As a network administrator wide area networks (WAN) can be a confusing and a challenging problem to take on. Understanding the various methods, protocols and costs involved in setting up a WAN isn't easy. In fact many newer administrators immediately think Internet. Although that is one transport method that can be used for connectivity, the reality is there are several more secure methods that are easier to manage then Internet and VPN boxes at every location.
Lets explore the different options and why you might choose them.
Ethernet private line
If your branch offices are in a relatively densely populated cities or towns, then you may be able to get Metro Ethernet (privately router fiber). But as the name implies, the service is limited to specific geographic regions, its not going to be readily available in some obscure small town in Wyoming. If your remote site falls outside of one of the metro areas you're going to have to look at a different WAN connectivity option. Metro Ethernet is scalable up to hundreds of remote sites. The carriers basically have taken areas where they have tons of lit fiber and lease out a strand to customers who want to connect locations using the carriers private network backbone. Metro Ethernet also is tremendously easy to manage as the carrier's hand-off looks and acts just like a standard Ethernet link on your LAN. MOE scales from 10mb to 10gb and its relatively in expensive. It functions like point to point connectivity but all sites can also talk to each other. If your WAN fits in the geographical map of metro ethernet its the Cadillac of connectivity options for WAN.
MPLS (multi protocol label switching)
MPLS is a WAN solution that routes packets intelligently through the service provider network using an MPLS header that uniquely identifies each customer and each location. MPLS allows you to forgo complex WAN routing and quality of service (QoS) policies and instead places that burden on the service provider. The carrier takes care of all the routing using their own IP backbone and edge devices and allows the customer to select QoS (quality of service) templates to prioritize voice, video or whatever you may need. Most of the time MPLS is sold with bundled and often managed routers which are shipped to the location pre-configured so they are pretty much plug n play. MPLS is a great option for most WANs because its private, you do not need to deploy any additional equipment at the remote sites, it widely available and allows administrators to control access to Internet from a single firewall-ed location making the network very secure. Typically its deployed as a fully meshed WAN topology. 'Full mesh' means that every site is connected to every other site. Essentially, this turns any remote office, in addition to the main site, into a possible bridge to communicate with any other office. MPLS is easy to manage and typically offers tech support in the carrier NOC (network operating center). MPLS can handle thousands of locations. If you have a geographically dispersed network MPLS is the way to go.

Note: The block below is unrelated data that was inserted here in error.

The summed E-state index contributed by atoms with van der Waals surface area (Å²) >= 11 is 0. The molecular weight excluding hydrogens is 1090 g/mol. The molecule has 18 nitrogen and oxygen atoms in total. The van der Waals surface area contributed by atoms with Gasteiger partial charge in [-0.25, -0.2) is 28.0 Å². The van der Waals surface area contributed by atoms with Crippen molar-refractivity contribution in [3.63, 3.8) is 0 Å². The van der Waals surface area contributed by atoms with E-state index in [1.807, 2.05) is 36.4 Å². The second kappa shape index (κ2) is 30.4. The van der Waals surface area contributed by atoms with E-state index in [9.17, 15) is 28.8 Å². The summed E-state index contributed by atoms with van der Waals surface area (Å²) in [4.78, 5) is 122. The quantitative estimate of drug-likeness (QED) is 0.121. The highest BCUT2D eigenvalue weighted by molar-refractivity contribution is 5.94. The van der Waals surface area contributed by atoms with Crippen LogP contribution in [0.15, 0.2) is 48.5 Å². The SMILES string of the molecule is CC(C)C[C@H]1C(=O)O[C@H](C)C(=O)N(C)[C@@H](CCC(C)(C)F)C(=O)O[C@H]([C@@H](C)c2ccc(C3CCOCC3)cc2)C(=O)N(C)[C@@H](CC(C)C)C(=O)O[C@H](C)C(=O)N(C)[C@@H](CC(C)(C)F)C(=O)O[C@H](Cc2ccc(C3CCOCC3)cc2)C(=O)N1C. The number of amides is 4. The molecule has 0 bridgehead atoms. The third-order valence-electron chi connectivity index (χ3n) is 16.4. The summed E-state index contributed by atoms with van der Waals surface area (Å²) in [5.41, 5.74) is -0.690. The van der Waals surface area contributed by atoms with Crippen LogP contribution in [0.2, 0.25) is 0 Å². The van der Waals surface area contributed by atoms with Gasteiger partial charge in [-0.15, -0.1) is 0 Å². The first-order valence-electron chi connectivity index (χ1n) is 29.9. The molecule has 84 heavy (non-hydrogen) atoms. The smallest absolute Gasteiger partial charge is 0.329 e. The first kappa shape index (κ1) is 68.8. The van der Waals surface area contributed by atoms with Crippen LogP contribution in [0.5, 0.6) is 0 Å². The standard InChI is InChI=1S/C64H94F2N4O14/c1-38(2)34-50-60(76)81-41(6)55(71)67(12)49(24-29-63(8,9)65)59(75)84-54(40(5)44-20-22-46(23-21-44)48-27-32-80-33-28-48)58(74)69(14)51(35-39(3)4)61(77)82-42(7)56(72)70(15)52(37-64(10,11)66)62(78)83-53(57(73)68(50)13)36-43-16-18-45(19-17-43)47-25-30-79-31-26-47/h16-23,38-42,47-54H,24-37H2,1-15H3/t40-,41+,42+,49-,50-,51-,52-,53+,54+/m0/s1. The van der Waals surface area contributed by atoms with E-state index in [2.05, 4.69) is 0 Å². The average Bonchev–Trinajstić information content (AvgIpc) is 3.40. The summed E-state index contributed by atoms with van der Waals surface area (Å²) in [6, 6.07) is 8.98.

Internet via SD WAN otherwise known as VPN
Some organizations may choose to leverage lower cost Internet connectivity and create a secure overlay using some form of VPN appliance such as a firewall, SD WAN or router. Internet is widely available everywhere and is typically cheaper than private connectivity because its a best effort service with no security or QoS built in. You may have some locations that qualify for fiber while others can only get broadband (DSL, cable,etc). Internet allows for various forms of access but has no inherent connectivity except to the world wide web so a firewall or SD WAN device is deployed to create an encrypted tunnel across the Internet to other VPN devices on your network. MPLS replaced VPN some time ago as the preferred method for WAN connectivity due to the complexity of managing multiple devices in different geographic locations. SD WAN was developed so end points at remote locations can only talk to a cloud controller meaning the brains are in the cloud and every site can be managed through a web portal rather than configuring remote boxes. Its cool because you can get dual connections from redundant carriers but by the time you make those fiber connections and pay for the SD WAN to be managed you back to the cost of MPLS. So its has its place but its not the catch all replacement for traditional WAN solutions.
Some carrier options are very easy to implement and the service provider may do all the work for you. Unfortunately, service providers come up with all kinds of marketing names for the various types of WAN services, making it confusing.
Here is how to evaluate what you are really getting...
In general, when evaluating the options you want to know:
- Cost - easy enough to figure out.
- Performance - the speed of the connection that you will get between your locations.
- Reliability - the 'service level agreement (SLA), which is the guarantee of uptime that the carrier promises. Broadband circuits DO NOT offer an SLA (service level agreement).
- Resiliency - how your WAN reacts to outages or problems in the network.
- Management - most carriers provide a managed WAN option, where they are responsible for the management and configuration of the WAN.
Most carriers provide a managed WAN option as well as an Unmanaged option. In the case of unmanaged a highly skilled IT network team would be needed to manage and configure the WAN. All of these WAN connectivity solutions deployed correctly can simplify an otherwise daunting task of connecting multiple sites together on the company network.
If you want to learn more click the button below for access to video explanations of each technology.